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Snowdrops At The Physic Garden

January 16, 2016
by the gentle author

The Snowdrop Theatre

Today is the first Snowdrop Day at Chelsea Physic Garden. Each year, I rise early and take the District Line over to West London to join the other passionate horticulturalists at opening time. The Garden is closed during winter months but these special openings permit the opportunity to admire the drifts of snowdrops, supplemented by rare species on display in a Snowdrop Theatre and a sale of exotic varieties.

The snowdrops in my garden in Spitalfields have already been in flower for a couple of weeks, encouraging my anticipation of seeing those at the Physic Garden. Through the passing years, the wonder of these flowers that appear in the depths of winter, glowing white against the dark earth as the first harbingers of spring, has never dimmed for me. Yet such is my short-sightedness, I wonder whether the differentiation of multiple varieties may be no more than academic in my case.

Fortunately, the Physic Garden has strategies to bring snowdrops to your eye level. As you come through the entrance in Swan Walk, you encounter snowdrops growing in moss balls hanging from the trees – in the Japanese style – and then you arrive at the Snowdrop Theatre where sixteen different specimens line up for your scrutiny behind a crimson proscenium. To my mind, there has always been a drama in the appearance of snowdrops emerging out of the darkness and, placed in a theatre, their natural stage presence delivers an effortless performance worthy of applause.

Once you have taken a stroll through the woodland planting upon the southern edge of the garden where clumps of snowdrops may be viewed in an approximation of their natural environment, attending by starry yellow aconites and pale-hued hellebores, you visit the marquee where dozens of varieties are lined up on a long table just waiting for you take them home and cherish them.

I pace up and down, peering over and looking closely to ascertain the precise nature of the distinctions between all these snowdrops – some in showcases containing expensive varieties at thirty and sixty pounds a pop. Yet I cannot not bring myself to favour any particular example over another. The differences are immaterial to me because I love all snowdrops equally.

Moss balls planted with snowdrops hang from trees



Selecting snowdrops from dozens of varieties on sale

Sir Hans Sloane leased the land for the Chelsea Physic Garden to the Society of Apothecaries in 1673

SNOWDROP DAYS run at the Chelsea Physic Garden, 66 Royal Hospital Rd, Chelsea, until Sunday 24th January from 10am-4pm – including a variety of lectures, walks & workshops with snowdrop experts.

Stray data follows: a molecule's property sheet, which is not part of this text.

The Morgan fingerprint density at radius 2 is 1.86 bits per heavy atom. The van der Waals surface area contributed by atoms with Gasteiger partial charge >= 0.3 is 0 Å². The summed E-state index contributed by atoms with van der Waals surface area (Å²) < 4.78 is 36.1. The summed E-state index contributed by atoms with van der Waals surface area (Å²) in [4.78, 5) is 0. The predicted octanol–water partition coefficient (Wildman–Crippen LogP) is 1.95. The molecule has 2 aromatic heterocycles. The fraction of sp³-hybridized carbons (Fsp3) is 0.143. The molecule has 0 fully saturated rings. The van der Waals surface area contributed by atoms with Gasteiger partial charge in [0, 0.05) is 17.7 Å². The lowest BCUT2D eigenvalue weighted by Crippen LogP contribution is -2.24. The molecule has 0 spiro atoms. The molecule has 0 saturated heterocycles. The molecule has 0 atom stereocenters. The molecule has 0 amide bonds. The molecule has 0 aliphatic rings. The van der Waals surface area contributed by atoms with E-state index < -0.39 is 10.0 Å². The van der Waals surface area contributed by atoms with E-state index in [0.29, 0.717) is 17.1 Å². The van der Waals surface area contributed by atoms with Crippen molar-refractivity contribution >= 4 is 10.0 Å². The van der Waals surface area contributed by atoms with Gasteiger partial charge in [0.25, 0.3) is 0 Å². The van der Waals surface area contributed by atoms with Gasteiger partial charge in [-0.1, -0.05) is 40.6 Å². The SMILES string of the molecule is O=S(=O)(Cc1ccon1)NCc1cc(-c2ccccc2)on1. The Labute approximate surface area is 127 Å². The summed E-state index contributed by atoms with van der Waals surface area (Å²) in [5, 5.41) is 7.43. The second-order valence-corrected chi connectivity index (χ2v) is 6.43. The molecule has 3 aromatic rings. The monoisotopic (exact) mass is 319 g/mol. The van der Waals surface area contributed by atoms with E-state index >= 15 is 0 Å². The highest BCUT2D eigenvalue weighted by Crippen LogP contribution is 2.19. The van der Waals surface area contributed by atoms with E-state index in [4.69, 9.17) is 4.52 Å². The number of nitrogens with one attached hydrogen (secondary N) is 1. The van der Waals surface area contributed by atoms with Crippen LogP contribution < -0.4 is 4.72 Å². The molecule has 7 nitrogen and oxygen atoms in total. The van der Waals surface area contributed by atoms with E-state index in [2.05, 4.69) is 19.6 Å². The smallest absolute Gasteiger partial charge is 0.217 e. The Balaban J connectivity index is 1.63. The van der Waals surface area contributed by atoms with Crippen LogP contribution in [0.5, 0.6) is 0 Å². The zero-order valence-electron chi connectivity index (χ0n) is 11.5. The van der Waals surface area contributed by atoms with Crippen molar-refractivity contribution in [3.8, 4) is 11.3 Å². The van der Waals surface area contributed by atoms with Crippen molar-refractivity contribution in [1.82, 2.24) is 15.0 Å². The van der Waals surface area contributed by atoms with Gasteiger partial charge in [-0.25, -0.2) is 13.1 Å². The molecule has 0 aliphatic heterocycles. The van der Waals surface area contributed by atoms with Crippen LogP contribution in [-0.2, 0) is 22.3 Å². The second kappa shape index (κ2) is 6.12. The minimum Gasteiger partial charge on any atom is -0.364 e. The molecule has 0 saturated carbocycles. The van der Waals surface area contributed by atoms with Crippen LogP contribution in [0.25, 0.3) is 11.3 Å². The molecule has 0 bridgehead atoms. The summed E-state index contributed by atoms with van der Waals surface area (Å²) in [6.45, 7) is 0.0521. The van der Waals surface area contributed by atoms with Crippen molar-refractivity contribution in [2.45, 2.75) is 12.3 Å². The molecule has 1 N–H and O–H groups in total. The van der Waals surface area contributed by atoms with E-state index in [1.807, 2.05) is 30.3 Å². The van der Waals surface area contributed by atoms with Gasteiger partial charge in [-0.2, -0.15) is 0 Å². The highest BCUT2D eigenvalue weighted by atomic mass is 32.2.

You may also like to read about

The Auriculas of Spitalfields

Bluebells At Bow Cemetery

10 Responses leave one →
  1. January 16, 2016

    Snowdrops are always a joy to see. Valerie

  2. Barbara Elsmore permalink
    January 16, 2016

    Fabulous – thank you – just what we needed to see.

  3. Greg Tingey permalink
    January 16, 2016

    There are other species of snowdrop, as well …..
    Being further out, in Walthamstow, so not as warm as Spitalfields, my proper G nivalis didn’t flower until this Tuesday, but I’ve got some G elwesii ( With bigger, bluish leaves & considerably larger flowers) that have been out since 29th December …

  4. Annie G permalink
    January 16, 2016

    I love them all too and cannot tell one from the other. They bring such hope at a grim and grey time. Mine are already springing up and cheering me every time I look out of the kitchen window.

  5. Stephen Barker permalink
    January 16, 2016

    I love the snowdrops as hanging balls.

  6. January 16, 2016

    Gentle Author; Thank you for showing us the Snowdrop displays. yes Spring is on its way, lots of good cheer. Snowdrops are known as Candlemas Bells symbolizing hope. Perhaps for a good Spring. John.

  7. Cornish Cockney permalink
    January 16, 2016

    They opened two weeks early this year because, thanks to the mild weather in December, they would have ‘gone over’ had they waited until February as usual!

  8. susan c permalink
    January 16, 2016

    National Trust Anglesey Abbey at Lode outside Cambridge has heavenly winter garden.
    … . Also Wandlebury has magnificent snowdrops and aconites growing in the wild.
    Cambridge Botanical gardens has a wide rangeof species….so get on that train.

  9. pauline taylor permalink
    January 16, 2016

    All lovely, the snowdrops, the aconites and the beautiful hellebores, and anything else that dares to bloom at this time of the year; seeing bulbs coming up in pots cheers me up more than anything, and pots it has to be for me as most bulbs just rot in my heavy soil much to my regret.

  10. January 18, 2016

    So, now we are ready for Springtime!

    Love & Peace

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